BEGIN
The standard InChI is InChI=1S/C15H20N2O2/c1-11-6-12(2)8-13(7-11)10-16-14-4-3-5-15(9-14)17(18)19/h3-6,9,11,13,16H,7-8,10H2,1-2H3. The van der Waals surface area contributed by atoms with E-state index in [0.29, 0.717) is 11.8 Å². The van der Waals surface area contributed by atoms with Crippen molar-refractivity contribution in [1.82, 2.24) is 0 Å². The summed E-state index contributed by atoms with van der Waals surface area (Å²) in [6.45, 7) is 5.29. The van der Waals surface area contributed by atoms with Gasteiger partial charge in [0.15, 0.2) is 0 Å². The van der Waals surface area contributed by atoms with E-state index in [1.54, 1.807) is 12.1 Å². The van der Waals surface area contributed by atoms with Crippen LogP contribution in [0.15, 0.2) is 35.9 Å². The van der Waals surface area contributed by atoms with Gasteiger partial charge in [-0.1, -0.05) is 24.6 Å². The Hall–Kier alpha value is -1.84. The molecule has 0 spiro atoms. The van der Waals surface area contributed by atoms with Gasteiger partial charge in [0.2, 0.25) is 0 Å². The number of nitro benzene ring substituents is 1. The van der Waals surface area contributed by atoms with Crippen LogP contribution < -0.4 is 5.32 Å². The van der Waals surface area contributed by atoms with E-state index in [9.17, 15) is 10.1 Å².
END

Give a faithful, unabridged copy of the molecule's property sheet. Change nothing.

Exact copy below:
The standard InChI is InChI=1S/C15H20N2O2/c1-11-6-12(2)8-13(7-11)10-16-14-4-3-5-15(9-14)17(18)19/h3-6,9,11,13,16H,7-8,10H2,1-2H3. The van der Waals surface area contributed by atoms with E-state index in [0.29, 0.717) is 11.8 Å². The van der Waals surface area contributed by atoms with Crippen molar-refractivity contribution in [1.82, 2.24) is 0 Å². The summed E-state index contributed by atoms with van der Waals surface area (Å²) in [6.45, 7) is 5.29. The van der Waals surface area contributed by atoms with Gasteiger partial charge in [0.15, 0.2) is 0 Å². The van der Waals surface area contributed by atoms with E-state index in [1.54, 1.807) is 12.1 Å². The van der Waals surface area contributed by atoms with Crippen LogP contribution in [0.15, 0.2) is 35.9 Å². The van der Waals surface area contributed by atoms with Gasteiger partial charge in [-0.1, -0.05) is 24.6 Å². The Hall–Kier alpha value is -1.84. The molecule has 0 spiro atoms. The van der Waals surface area contributed by atoms with Gasteiger partial charge in [0.2, 0.25) is 0 Å². The number of nitro benzene ring substituents is 1. The van der Waals surface area contributed by atoms with Crippen LogP contribution < -0.4 is 5.32 Å². The van der Waals surface area contributed by atoms with E-state index in [9.17, 15) is 10.1 Å².